1. It did not seem to me that, in the context of a letter, which was not directed, at all, to the question of the service of the Claim, but, rather, where the focus and purpose of the letter was to assure Mills & Reeve that the Claim had issued and was not, therefore, time barred and, consequentially, to seek Mills & Reeve’s substantive response to the Claimants’ 19th June 2017 letter of claim, I could be adequately satisfied that the part of the letter which touched upon service and which referred to service on Mills & Reeve by the use of the words service ‘on you’ was so sufficiently brought to the attention of Mills & Reeve as to enable me to conclude that Mills & Reeve was aware that Collyer Bristow had mistakenly assumed that Mills & Reeve had authority to accept service. In that regard, it seemed to me, also, that, even if the relevant part of the letter had attracted the attention of Mills & Reeve, in any detailed way, the letter, nonetheless, did not, unequivocally, make it at all clear to Mills & Reeve that Collyer Bristow was acting in the belief that authority had been given to Mills & Reeve to accept service. Rather, the letter stated, as was the case, that the Claim had not been served on Mills & Reeve and that the reason that it had not been served (whether on Mills & Reeve, or anyone) was because it was hoped that the parties could proceed towards a settlement without recourse to litigation. A solicitor, in receipt of that letter and aware, as I hold, that no confirmation of Mills & Reeve’s authority to accept service had been sought or given, would, if he, or she, thought about it at all, consider the statement as indicating, merely, an intention that, if matters came to proceedings, then those proceedings would, subject to appropriate confirmation of authority, be served on Mills & Reeve.”

THE MASTER’S FINDINGS 3: EXERCISING A DISCRETION UNDER CPR 6.15

However the Master did go on to find that this was an appropriate case in which to exercise his discretion under CPR 6.15.
  1. Firstly, the test under CPR 6.15(1) and (2) is not confined to exceptional cases. The question for the court under both CPR 6.15(1) and CPR 6.15(2) is whether good reason exists to order that steps taken to bring the claim to the attention of a defendant, even if, in themselves, they did not amount to good service under the relevant CPR provisions, are, nonetheless, to be regarded as constituting good service. Where CPR 6.15(2) is invoked, there must be good reason to order that the steps taken to bring the claim to the attention of the defendant constitute good service, even although the effect of that order, as pointed out in Abela, at paragraph 36, may be to enable a claimant to avoid the consequences of a failure to validly serve within the period provided for service under CPR 7.5 and, potentially, to avoid the claim being, or becoming time barred.
  2. Secondly and relevantly to this case, where a large body of authority has been cited, the question of good reason is dependent upon particular facts in a particular case and should not, therefore, turn upon the analysis of other judgments in other equally fact sensitive cases.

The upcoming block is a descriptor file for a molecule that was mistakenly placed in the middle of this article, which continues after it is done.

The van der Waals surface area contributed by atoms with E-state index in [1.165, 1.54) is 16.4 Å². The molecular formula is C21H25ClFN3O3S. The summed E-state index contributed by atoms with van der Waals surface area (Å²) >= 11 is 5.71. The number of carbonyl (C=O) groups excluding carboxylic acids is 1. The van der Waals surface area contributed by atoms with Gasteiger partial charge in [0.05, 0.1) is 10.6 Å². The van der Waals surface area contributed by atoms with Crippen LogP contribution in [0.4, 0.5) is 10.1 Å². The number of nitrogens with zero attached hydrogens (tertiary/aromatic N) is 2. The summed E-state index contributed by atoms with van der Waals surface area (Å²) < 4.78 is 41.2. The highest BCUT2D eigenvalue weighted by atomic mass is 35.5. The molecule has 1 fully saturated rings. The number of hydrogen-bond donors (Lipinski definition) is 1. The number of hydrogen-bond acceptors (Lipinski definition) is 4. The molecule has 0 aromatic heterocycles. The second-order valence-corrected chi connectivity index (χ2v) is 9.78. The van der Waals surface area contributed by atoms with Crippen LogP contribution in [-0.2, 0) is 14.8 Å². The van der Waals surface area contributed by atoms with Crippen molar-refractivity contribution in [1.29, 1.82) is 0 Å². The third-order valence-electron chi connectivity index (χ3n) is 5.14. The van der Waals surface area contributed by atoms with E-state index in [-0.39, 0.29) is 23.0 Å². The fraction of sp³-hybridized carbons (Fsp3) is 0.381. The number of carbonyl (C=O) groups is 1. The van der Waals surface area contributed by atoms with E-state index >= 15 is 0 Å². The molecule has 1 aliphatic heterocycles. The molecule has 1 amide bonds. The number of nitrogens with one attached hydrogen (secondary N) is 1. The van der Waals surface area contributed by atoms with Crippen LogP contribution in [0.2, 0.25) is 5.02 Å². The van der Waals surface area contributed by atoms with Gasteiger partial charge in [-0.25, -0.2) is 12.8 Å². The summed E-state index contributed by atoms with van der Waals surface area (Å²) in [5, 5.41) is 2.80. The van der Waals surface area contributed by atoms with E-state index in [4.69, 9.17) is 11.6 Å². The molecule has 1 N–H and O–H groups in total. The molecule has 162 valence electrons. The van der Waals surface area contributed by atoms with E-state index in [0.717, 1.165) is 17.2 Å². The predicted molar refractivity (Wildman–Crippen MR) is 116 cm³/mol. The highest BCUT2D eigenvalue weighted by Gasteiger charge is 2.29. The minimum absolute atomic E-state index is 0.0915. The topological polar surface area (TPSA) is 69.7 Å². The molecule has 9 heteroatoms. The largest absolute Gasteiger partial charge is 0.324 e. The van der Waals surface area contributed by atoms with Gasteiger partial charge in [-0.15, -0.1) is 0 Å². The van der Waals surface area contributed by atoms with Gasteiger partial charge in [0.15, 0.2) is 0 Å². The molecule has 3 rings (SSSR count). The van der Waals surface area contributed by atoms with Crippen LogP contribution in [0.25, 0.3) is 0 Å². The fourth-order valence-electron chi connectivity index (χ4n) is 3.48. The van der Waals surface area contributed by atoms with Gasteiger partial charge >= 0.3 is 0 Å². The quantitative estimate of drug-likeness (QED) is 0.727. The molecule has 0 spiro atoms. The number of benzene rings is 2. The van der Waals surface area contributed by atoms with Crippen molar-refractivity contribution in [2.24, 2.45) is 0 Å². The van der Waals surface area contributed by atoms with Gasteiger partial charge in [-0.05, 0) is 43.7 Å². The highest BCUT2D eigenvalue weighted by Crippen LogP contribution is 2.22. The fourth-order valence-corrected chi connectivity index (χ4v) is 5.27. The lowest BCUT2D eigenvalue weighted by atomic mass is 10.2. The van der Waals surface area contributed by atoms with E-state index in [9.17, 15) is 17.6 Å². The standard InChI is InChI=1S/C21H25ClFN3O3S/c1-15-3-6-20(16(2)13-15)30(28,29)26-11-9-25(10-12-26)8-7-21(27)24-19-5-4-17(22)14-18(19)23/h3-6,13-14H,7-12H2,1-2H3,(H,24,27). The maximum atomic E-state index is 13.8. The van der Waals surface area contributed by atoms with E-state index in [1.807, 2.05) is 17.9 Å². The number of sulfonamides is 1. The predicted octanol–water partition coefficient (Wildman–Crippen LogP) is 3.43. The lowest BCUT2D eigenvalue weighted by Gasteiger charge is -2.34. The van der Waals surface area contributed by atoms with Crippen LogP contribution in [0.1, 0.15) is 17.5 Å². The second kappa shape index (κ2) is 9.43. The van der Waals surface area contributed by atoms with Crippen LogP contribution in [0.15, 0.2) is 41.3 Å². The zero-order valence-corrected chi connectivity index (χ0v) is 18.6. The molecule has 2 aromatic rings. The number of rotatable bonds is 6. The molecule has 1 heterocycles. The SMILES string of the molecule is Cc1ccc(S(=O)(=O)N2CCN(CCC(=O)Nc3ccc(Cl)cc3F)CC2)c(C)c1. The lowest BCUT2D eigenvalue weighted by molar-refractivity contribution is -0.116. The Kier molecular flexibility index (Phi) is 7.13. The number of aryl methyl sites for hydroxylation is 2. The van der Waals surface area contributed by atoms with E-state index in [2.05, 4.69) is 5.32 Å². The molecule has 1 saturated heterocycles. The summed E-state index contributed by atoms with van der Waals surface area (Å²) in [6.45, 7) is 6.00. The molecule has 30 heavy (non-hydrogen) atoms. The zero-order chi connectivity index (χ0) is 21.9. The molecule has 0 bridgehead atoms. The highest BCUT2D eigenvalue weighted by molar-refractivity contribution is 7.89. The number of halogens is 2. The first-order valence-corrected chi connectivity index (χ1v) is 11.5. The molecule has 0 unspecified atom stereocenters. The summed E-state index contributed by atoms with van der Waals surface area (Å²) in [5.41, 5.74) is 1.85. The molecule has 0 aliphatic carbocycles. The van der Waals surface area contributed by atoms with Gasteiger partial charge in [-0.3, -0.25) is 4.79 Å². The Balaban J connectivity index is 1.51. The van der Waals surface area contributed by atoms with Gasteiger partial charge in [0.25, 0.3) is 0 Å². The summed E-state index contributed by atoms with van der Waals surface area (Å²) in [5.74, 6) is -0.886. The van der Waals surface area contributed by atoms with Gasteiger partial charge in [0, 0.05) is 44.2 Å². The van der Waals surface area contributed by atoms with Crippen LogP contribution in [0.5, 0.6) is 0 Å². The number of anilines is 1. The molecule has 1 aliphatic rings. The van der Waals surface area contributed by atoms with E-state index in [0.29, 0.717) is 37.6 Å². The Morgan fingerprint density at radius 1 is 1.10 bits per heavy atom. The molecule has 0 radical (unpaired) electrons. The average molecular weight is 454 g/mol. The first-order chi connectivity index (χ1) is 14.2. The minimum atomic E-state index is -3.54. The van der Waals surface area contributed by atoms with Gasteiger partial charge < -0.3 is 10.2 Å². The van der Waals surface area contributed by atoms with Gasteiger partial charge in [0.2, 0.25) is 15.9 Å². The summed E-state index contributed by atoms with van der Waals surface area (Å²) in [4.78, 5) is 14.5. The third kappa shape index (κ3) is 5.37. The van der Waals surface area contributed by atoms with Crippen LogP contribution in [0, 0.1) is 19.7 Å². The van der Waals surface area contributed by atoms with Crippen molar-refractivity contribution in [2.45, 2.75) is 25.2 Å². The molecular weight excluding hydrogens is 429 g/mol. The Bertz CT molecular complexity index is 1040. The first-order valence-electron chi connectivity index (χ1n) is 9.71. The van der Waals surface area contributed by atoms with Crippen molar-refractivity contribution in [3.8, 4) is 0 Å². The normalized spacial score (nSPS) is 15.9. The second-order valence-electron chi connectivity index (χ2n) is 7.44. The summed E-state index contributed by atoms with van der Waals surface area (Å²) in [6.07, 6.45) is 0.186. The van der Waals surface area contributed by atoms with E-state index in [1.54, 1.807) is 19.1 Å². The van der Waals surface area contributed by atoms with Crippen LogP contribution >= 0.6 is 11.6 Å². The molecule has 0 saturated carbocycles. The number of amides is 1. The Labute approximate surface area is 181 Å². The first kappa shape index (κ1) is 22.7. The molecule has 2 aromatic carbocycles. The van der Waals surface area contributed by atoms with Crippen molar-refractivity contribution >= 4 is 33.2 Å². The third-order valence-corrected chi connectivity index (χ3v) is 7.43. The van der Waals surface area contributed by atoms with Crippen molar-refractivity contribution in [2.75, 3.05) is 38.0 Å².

3. Thirdly, although it is, I think, obviously the case that the mere fact that a defendant has learnt of the existence and content of a claim form cannot, of itself and automatically constitute a good reason for a retrospective validation, nonetheless, the fact that the defendant has been made aware, within the period provided for service, of the existence and content of the Claim Form is, necessarily a, if not ‘the’, critical factor. Quite plainly, there could be no good reason to validate retrospective service where the steps taken to bring the claim form to a defendant’s attention, were ineffective to that purpose.
  4. Fourthly, in regard to service, itself, the ‘whole purpose’ of service is to inform the defendant of the content of the claim form and the nature of the claimant’s case. It is not, quoting Lewison J, at an earlier stage in Abela, where he had granted an extension of time in respect of service, ‘about playing technical games’.
  5. Fifthly, the focus of the enquiry, as to whether there is good reason to retrospectively validate attempts at service, is not upon the period prior to the issue of the claim (save in exceptional circumstances) but upon the reasons why the claim form was not served within the period of its validity.
[The Master then considered the relevant case law and principles]
  1. Mr Penny’s submission is that, in this case, the key additional matter warranting validation is to be found in the conduct of Mills & Reeve, upon receipt, firstly, of the 17th October email letter, showing Collyer Bristow’s mistaken belief that service could be effected upon Mills & Reeve and, secondly, its continuing conduct, when in receipt of the actual purportedly served Claim on 18th October; there being still over 24 hours from that latter date and something over 48 hours from the former date within which service could have been validly effected within the lifetime of the Claim Form. What is, simply, said is that the conduct of Mills & Reeve, with, on the evidence, the explicit authority of Phoenix, in deliberately failing to draw attention to Collyer Bristow’s mistake, fell squarely within the ambit of ‘games playing’ and of ‘playing technical games’ as to service and that that conduct, in circumstances where, if Mills & Reeve had not acted in that way and had, instead, elected to draw attention to the mistake, Collyer Bristow would have had ample time to serve Phoenix within the lifetime of the Claim Form, amounted to a good reason impacting upon limitation, which, when coupled with the de facto service which had taken place, warranted the validation of that de facto service.